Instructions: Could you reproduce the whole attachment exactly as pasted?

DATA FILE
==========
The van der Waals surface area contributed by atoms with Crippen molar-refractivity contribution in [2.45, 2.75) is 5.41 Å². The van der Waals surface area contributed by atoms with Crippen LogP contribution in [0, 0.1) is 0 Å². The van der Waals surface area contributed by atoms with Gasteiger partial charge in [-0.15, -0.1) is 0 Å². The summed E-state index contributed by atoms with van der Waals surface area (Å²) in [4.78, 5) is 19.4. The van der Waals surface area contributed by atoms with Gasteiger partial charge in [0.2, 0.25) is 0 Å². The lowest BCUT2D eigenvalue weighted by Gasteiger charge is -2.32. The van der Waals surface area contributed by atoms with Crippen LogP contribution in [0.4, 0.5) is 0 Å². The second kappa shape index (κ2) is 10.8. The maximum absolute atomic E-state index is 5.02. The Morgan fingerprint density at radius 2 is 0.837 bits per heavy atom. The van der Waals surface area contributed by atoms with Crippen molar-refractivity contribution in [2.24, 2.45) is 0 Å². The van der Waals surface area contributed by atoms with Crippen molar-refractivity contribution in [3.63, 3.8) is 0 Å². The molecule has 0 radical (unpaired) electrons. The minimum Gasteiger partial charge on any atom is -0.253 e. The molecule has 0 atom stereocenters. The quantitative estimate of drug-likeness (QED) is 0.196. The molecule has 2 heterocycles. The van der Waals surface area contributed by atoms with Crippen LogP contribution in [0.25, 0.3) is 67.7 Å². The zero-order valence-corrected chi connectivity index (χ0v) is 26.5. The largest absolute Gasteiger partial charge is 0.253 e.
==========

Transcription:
The van der Waals surface area contributed by atoms with Crippen molar-refractivity contribution in [2.45, 2.75) is 5.41 Å². The van der Waals surface area contributed by atoms with Crippen LogP contribution in [0, 0.1) is 0 Å². The van der Waals surface area contributed by atoms with Gasteiger partial charge in [-0.15, -0.1) is 0 Å². The summed E-state index contributed by atoms with van der Waals surface area (Å²) in [4.78, 5) is 19.4. The van der Waals surface area contributed by atoms with Gasteiger partial charge in [0.2, 0.25) is 0 Å². The lowest BCUT2D eigenvalue weighted by Gasteiger charge is -2.32. The van der Waals surface area contributed by atoms with Crippen LogP contribution in [0.4, 0.5) is 0 Å². The second kappa shape index (κ2) is 10.8. The maximum absolute atomic E-state index is 5.02. The Morgan fingerprint density at radius 2 is 0.837 bits per heavy atom. The van der Waals surface area contributed by atoms with Crippen molar-refractivity contribution in [2.24, 2.45) is 0 Å². The van der Waals surface area contributed by atoms with Crippen molar-refractivity contribution in [3.63, 3.8) is 0 Å². The molecule has 0 radical (unpaired) electrons. The minimum Gasteiger partial charge on any atom is -0.253 e. The molecule has 0 atom stereocenters. The quantitative estimate of drug-likeness (QED) is 0.196. The molecule has 2 heterocycles. The van der Waals surface area contributed by atoms with Crippen LogP contribution in [0.25, 0.3) is 67.7 Å². The zero-order valence-corrected chi connectivity index (χ0v) is 26.5. The largest absolute Gasteiger partial charge is 0.253 e.